I woke up this morning and turned on my television set, which was last on A&E, where I had been watching “Storage Wars” I believe
What greeted me was a documentary on the Sept. 11 Terrorist Attacks. This film showcased the attacks in real time from the moment that the first airplane hit World Trade Center Tower One to when Tower Two went down, including the folks who felt hopeless enough to jump to their deaths.
Not really caring to linger on that visual, I changed the channel.
But it seemed as if everywhere I went, the terrorist attacks followed me.
They were featured on “SportsCenter”. All of the Sunday Morning programs originated from Ground Zero. MSNBC even re-ran the Sept. 11, 2001 edition of the “Today Show”.
And don’t even get me started on Fox Sport’s coverage of the NFL. I fully expected Howie Long to put on a flight suit and make his way to an aircraft carrier before the kickoff of the Philadelphia Eagles/St. Louis Rams game.
It was patriotism run amok…and when an Army Brat tells you that, it’s an issue.
Don’t get me wrong. I have no problem with America and Americans remembering a day that really did a number on us as a country. In addition to the loss of close to 3,000 people, we lost our sense of security as a nation to a large extent.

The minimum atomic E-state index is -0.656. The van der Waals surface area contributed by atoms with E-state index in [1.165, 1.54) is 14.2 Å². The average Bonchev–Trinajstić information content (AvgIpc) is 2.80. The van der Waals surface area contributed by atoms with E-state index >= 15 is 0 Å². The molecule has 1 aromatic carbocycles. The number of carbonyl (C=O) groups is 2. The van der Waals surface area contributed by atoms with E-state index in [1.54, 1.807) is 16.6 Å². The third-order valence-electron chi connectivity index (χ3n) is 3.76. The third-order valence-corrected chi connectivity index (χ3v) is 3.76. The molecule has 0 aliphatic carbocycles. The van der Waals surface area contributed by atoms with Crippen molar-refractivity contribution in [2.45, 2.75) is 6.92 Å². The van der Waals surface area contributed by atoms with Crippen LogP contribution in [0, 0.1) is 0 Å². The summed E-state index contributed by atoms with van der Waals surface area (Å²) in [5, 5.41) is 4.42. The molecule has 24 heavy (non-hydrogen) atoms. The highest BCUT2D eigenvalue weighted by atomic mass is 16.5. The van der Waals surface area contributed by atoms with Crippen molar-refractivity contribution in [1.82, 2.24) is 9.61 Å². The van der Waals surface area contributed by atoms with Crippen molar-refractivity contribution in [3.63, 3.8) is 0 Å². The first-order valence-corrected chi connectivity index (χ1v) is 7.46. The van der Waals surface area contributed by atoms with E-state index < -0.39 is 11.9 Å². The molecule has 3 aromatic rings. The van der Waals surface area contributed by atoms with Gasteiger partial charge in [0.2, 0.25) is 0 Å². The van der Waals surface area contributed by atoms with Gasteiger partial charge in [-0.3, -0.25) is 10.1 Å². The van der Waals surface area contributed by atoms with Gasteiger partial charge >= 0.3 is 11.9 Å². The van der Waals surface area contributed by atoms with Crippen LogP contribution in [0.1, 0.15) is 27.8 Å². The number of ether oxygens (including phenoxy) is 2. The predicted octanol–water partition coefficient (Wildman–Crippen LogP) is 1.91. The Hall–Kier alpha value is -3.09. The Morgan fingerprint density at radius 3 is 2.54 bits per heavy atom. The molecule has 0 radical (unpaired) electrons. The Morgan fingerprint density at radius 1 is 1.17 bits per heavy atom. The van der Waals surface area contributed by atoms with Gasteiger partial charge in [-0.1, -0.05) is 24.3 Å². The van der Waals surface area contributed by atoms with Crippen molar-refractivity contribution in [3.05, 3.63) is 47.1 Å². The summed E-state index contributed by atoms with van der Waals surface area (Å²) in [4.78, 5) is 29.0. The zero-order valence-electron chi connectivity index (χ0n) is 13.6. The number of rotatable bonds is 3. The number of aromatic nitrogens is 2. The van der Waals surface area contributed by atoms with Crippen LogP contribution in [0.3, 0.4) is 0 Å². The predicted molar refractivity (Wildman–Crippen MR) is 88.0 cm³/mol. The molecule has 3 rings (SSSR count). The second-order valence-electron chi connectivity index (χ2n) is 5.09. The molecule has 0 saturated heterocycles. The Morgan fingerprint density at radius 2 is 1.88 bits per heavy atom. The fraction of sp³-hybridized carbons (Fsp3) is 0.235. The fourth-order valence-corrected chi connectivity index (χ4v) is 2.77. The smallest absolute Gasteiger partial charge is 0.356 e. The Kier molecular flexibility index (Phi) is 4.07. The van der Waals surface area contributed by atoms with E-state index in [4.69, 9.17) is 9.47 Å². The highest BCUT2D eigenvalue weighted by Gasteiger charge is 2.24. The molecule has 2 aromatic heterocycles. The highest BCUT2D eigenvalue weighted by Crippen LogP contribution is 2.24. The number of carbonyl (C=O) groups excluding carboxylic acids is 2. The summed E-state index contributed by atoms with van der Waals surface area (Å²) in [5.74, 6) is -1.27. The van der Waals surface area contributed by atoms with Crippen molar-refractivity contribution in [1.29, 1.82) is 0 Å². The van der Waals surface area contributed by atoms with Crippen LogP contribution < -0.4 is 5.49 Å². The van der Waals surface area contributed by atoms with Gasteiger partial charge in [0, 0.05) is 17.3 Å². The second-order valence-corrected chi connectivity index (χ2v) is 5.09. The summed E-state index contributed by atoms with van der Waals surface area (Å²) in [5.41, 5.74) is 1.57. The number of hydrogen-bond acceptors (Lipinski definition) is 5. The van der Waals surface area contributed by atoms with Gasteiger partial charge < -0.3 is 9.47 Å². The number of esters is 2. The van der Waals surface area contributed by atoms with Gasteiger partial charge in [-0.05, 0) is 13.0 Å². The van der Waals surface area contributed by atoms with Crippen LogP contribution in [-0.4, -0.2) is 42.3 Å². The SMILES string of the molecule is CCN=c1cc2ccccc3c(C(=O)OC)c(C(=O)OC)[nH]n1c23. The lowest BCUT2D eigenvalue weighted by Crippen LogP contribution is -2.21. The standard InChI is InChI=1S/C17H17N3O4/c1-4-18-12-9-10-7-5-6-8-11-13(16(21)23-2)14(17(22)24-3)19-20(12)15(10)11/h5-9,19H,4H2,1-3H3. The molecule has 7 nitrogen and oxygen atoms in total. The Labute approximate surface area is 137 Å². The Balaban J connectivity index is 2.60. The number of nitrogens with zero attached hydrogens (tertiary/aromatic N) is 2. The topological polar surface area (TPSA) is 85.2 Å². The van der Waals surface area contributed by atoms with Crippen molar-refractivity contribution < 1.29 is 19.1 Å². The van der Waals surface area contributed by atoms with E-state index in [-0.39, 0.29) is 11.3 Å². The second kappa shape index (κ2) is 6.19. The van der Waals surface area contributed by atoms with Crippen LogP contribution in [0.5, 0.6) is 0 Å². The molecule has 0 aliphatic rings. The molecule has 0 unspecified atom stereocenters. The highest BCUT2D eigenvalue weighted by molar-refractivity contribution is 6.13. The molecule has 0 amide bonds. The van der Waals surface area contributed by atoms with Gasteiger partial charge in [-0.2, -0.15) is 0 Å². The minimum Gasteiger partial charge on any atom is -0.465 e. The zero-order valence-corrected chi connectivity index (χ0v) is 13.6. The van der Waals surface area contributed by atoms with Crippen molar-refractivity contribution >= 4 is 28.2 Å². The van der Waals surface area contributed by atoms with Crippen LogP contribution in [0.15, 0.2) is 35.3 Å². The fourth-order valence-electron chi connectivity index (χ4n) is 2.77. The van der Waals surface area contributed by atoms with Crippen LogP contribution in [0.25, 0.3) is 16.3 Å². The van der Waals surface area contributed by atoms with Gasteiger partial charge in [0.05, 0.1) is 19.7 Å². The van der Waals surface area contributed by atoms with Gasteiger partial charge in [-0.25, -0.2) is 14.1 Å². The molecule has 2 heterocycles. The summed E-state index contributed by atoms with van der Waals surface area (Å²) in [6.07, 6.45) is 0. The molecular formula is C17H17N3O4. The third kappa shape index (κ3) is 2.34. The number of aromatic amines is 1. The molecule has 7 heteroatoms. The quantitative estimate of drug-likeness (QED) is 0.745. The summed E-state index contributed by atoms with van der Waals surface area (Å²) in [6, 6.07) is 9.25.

Heck, I can even remember where I was when the attacks happened. I was on I-95 north on my way to work. I saw a sign that said, basically, that New York was closed, something that made me say “Well, I guess I won’t be going there today…”
When I got to the picket lines of the teacher’s strike I was covering and found no teachers there, I also figured that something was up. I went to the Union Hall and found out that the teacher’s weren’t picketing because a plane hit the World Trade Center tower and the union president was afraid that her daughter was on one the planes. (She was flying from Boston to LA). That began one of those days where being a reporter is a good news/bad news proposition. The good news is that you have a hot story that everyone can localize. The bad news is, you’re not able to process it for yourself until you get home.
(Editor’s Note: I’m still pissed off at ABC for showing the airplane hitting Tower Two on a continuous loop all night. I couldn’t sleep behind that shit. If I ever meet the producer who thought that was a good idea, he or she will get slugged. That is all…)
But that said, the loss of our sense of security has led to America doing some things that have really pissed me off over the last 10 years. There was a time after the attacks happened that I couldn’t get on an airplane without damn near having to submit to a full-cavity search. And remind me sometime to tell you about the fun I had getting my souvenir baseball bat from Turner Field in Atlanta home on an airplane without breaking it.
And I’ll be kind enough to spare you my diatribe on the fact that we’ve decided that if it’s a choice between liberty and security, we’ve opted for security. USA PATRIOT ACT. I’m just sayin’.
A Facebook friend posted a blurb that New York Times columnist Paul Krugman put on his blog about the commemorations of Sept. 11 and how subdued they seemed this year. He also says that in light what happened next, they should be subdued.